“Analyser une adaptation. Du texte à l’écran”

By Jan Baetens

9782081395954

Jean Cléder & Laurent Jullier

Analyser une adaptation. Du texte à l’écran

Paris : Flammarion, 2017 (« Champs Arts »), 410 p.

ISBN : 9782081395954 (15 euros)

 

 

For many years, adaptation studies have been the core business of film and literature studies. The often sterile debates address issues of fidelity as well as the progressive opening of adaptation studies to other media than just film and literature. Co-authored by two leading French film scholars with an impressive pedigree, Jean Cléder and Laurent Jullier, this important book helps reframe both issues, while breaking new ground in this vital field of research.

On the one hand, Cléder and Jullier propose to study adaptations as interpretations, that is, as new works that offer a certain point of view and a new perspective on the adapted work. A clever and nuanced answer to the many problems raised by fidelity discussions, since it avoids direct comparison of source and target, while at the same time keeping a creative relationship between both. On the other hand, Analyser une adaptation demonstrates the usefulness of sticking to close-reading and meticulous exploration of the verbal and the audiovisual, whose medium-specific features should not be discarded in favor of a more generalizing, for instance historical or cultural examination (which does not mean that the historical and cultural context of the analysis is neglected in this book).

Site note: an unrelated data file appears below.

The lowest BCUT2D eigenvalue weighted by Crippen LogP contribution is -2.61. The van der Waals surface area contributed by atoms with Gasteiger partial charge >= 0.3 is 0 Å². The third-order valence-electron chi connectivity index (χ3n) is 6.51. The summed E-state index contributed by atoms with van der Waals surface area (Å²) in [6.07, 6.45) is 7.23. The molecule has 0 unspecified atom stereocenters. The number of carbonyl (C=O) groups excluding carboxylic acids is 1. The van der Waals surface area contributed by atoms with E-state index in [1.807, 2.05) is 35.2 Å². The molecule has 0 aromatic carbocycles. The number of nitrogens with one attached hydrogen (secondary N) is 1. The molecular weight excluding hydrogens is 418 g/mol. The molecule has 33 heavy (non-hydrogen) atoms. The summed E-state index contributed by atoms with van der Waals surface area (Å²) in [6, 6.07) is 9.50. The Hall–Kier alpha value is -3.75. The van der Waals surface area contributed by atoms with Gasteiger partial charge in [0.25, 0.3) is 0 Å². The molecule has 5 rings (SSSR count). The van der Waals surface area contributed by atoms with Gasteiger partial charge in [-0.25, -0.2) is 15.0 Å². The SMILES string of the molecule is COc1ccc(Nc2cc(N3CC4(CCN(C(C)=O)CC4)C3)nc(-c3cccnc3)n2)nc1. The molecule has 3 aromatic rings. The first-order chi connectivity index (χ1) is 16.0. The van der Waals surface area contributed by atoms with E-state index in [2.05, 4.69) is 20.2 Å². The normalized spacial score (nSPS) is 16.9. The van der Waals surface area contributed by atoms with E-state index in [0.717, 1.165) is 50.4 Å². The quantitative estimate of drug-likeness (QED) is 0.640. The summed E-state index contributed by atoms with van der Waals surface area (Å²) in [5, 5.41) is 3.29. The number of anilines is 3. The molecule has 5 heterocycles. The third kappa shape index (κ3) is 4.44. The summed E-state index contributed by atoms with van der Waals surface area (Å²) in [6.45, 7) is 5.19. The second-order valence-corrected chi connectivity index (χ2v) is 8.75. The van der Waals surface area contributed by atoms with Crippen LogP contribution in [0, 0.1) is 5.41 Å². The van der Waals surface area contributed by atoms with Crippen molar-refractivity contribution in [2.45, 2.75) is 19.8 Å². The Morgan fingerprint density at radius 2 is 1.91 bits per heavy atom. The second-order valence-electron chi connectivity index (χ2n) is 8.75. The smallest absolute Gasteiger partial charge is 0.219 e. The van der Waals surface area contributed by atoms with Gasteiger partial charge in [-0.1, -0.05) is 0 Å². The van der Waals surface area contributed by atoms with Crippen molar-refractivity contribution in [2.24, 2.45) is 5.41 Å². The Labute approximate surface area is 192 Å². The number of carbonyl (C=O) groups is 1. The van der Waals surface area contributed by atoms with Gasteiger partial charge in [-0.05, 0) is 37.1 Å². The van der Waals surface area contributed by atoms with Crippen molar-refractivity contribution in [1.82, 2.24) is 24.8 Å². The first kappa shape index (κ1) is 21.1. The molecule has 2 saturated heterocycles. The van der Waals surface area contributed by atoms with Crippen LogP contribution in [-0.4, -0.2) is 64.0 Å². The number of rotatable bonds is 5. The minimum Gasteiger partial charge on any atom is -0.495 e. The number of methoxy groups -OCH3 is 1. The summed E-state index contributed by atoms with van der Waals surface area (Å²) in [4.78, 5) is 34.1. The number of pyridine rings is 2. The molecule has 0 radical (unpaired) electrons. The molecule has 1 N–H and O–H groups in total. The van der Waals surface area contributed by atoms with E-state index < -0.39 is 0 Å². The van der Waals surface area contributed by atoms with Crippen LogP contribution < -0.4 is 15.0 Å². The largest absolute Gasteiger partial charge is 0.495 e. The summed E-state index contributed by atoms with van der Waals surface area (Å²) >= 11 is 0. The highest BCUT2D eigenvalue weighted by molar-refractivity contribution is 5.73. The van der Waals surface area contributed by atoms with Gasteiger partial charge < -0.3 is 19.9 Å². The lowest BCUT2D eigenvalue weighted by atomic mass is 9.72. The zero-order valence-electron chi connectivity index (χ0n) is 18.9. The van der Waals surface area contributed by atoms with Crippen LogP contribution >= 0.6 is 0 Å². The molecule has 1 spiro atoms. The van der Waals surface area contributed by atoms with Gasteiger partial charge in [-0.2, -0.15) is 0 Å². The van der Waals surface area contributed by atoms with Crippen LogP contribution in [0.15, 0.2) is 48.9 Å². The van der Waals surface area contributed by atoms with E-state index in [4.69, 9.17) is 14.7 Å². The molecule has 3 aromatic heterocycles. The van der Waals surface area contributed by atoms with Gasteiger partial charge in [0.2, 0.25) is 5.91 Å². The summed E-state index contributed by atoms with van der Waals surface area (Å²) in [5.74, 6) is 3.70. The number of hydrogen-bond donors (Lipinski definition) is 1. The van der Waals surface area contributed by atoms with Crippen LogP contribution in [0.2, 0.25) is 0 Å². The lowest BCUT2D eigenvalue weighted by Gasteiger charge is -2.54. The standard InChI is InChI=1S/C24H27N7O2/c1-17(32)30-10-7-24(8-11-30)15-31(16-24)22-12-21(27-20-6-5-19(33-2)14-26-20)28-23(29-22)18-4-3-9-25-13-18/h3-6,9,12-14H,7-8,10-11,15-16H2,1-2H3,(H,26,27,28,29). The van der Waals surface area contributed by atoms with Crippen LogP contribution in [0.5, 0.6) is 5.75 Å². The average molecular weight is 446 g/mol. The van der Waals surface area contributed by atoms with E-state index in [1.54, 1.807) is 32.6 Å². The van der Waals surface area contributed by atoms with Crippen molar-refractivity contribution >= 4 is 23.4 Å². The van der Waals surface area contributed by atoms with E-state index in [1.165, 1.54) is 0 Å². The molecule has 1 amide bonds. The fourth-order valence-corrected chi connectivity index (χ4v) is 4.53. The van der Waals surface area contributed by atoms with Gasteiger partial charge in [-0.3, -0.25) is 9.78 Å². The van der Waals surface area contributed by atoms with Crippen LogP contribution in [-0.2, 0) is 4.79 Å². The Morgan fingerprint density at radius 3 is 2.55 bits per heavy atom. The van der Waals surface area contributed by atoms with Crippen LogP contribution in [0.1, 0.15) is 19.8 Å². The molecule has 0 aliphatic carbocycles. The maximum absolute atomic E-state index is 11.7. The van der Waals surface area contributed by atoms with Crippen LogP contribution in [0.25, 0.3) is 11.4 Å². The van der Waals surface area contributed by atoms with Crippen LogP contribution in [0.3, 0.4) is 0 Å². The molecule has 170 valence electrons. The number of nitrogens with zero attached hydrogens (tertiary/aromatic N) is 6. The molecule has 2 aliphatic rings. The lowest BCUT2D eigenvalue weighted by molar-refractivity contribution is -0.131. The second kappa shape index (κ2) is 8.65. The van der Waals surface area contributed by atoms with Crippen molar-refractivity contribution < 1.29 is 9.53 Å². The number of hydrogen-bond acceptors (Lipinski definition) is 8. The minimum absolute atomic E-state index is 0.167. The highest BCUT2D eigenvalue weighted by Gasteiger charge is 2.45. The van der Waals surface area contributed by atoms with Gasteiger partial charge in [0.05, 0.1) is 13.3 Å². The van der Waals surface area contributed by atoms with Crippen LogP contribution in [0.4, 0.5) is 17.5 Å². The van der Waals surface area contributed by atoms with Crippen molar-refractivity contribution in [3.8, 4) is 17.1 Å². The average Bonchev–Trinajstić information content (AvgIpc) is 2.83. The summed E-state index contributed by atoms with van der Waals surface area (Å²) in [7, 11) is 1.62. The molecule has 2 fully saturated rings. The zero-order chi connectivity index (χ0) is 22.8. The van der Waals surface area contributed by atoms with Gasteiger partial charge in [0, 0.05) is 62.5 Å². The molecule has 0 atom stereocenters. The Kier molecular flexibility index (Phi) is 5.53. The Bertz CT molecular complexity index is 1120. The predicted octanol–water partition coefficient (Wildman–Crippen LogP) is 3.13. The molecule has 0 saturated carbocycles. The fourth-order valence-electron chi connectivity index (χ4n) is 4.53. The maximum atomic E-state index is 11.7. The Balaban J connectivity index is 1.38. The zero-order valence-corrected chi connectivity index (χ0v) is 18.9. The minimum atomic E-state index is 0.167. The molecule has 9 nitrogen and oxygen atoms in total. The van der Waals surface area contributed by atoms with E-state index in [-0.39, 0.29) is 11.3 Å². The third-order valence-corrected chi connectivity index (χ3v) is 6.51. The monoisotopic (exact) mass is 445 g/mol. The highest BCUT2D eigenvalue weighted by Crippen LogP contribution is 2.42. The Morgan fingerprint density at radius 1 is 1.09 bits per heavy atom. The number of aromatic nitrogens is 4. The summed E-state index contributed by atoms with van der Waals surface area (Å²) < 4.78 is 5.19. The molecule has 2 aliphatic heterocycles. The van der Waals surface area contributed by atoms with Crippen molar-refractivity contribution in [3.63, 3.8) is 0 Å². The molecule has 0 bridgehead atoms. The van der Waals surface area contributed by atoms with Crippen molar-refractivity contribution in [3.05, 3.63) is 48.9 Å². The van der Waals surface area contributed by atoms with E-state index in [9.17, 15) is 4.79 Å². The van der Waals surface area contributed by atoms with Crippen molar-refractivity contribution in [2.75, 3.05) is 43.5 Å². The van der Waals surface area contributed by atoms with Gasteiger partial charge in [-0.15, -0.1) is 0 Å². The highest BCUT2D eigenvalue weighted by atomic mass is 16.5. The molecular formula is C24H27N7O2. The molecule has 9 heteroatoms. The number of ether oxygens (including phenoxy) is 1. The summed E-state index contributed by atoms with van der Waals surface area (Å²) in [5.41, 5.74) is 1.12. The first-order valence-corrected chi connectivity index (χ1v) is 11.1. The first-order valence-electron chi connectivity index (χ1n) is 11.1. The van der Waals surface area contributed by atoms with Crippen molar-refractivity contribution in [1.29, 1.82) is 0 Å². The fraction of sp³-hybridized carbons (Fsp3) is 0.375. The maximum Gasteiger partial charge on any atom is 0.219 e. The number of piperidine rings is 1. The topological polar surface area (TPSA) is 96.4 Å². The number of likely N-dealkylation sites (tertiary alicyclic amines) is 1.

The importance of this publication exceeds, however, these global and more institutional considerations, for Analyser une adaptation, which I hope will soon be translated in English, is really the book for which all film scholars, theoreticians as well as teachers, have been anxiously waiting (in that regard, I would like to compare the possible impact of this book to that of Jacques Aumont’s 1990 The Image, a game-changer in the field of visual studies). I would like to foreground here four qualities, each of them already remarkable in itself. First of all, this book demonstrates the possibility of making a technical, even microscopic analysis of adaptation, and it does so with the help of many, excellently chosen examples. The analysis of the “distance” between character and camera, an often -overlooked feature, is a significant renewal of the well-known but not always correctly understood close-up/medium shot/long shot approach. Second, the book succeeds in encouraging its readers to start loving this kind of technical analysis, sometimes considered boring or shallowly mechanic. Cléder and Jullier show very convincingly that extreme close-reading matters and that it discloses key aspects of film adaptations. Third, this book also offers a two-way approach of film and literature, paying as much attention to the verbal adaption of images as to the audiovisual adaptation of texts, thus creating (finally!) a more encompassing reading of word and image in the field of film studies. Fourth (but certainly not last), Analyser une adaptation is a work that proves helpful to both scholars and students. The former will find in it an invitation to rethink many of their concepts and perhaps attitudes. The latter are offered a hands-on approach of adaptation that will prove supportive in more than just the classes on cinema.